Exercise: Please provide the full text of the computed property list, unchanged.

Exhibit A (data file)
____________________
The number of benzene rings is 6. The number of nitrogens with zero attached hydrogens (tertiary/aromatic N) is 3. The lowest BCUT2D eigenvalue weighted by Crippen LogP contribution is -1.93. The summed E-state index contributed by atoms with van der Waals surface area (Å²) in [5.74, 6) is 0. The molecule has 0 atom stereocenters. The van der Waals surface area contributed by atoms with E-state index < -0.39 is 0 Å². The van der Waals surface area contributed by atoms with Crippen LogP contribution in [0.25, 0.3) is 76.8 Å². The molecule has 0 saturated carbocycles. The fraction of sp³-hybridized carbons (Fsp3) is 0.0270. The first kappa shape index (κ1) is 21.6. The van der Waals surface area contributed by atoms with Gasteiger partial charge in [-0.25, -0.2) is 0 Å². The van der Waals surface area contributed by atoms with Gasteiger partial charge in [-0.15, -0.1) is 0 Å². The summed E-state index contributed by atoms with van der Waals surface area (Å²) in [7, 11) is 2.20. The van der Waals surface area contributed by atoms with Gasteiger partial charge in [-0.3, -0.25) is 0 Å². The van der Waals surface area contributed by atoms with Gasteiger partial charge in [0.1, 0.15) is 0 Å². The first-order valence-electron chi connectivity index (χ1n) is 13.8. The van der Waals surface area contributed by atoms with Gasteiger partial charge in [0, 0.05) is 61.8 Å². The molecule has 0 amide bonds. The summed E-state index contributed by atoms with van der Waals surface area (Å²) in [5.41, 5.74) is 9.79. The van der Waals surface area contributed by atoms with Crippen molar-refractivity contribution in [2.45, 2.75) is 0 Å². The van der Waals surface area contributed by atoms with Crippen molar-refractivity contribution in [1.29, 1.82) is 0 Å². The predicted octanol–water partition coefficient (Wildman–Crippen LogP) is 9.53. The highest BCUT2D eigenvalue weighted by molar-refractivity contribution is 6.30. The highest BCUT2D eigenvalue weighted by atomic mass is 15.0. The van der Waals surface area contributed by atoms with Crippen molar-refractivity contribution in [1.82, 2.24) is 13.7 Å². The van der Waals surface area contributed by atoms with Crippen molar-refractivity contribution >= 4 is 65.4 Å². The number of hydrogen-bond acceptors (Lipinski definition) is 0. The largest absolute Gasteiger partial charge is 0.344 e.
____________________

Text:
The number of benzene rings is 6. The number of nitrogens with zero attached hydrogens (tertiary/aromatic N) is 3. The lowest BCUT2D eigenvalue weighted by Crippen LogP contribution is -1.93. The summed E-state index contributed by atoms with van der Waals surface area (Å²) in [5.74, 6) is 0. The molecule has 0 atom stereocenters. The van der Waals surface area contributed by atoms with E-state index < -0.39 is 0 Å². The van der Waals surface area contributed by atoms with Crippen LogP contribution in [0.25, 0.3) is 76.8 Å². The molecule has 0 saturated carbocycles. The fraction of sp³-hybridized carbons (Fsp3) is 0.0270. The first kappa shape index (κ1) is 21.6. The van der Waals surface area contributed by atoms with Gasteiger partial charge in [-0.25, -0.2) is 0 Å². The van der Waals surface area contributed by atoms with Gasteiger partial charge in [-0.15, -0.1) is 0 Å². The summed E-state index contributed by atoms with van der Waals surface area (Å²) in [7, 11) is 2.20. The van der Waals surface area contributed by atoms with Gasteiger partial charge in [-0.3, -0.25) is 0 Å². The van der Waals surface area contributed by atoms with Gasteiger partial charge in [0.1, 0.15) is 0 Å². The first-order valence-electron chi connectivity index (χ1n) is 13.8. The van der Waals surface area contributed by atoms with Gasteiger partial charge in [0, 0.05) is 61.8 Å². The molecule has 0 amide bonds. The summed E-state index contributed by atoms with van der Waals surface area (Å²) in [5.41, 5.74) is 9.79. The van der Waals surface area contributed by atoms with Crippen molar-refractivity contribution in [2.45, 2.75) is 0 Å². The van der Waals surface area contributed by atoms with Crippen molar-refractivity contribution in [1.29, 1.82) is 0 Å². The predicted octanol–water partition coefficient (Wildman–Crippen LogP) is 9.53. The highest BCUT2D eigenvalue weighted by molar-refractivity contribution is 6.30. The highest BCUT2D eigenvalue weighted by atomic mass is 15.0. The van der Waals surface area contributed by atoms with Crippen molar-refractivity contribution in [1.82, 2.24) is 13.7 Å². The van der Waals surface area contributed by atoms with Crippen molar-refractivity contribution >= 4 is 65.4 Å². The number of hydrogen-bond acceptors (Lipinski definition) is 0. The largest absolute Gasteiger partial charge is 0.344 e.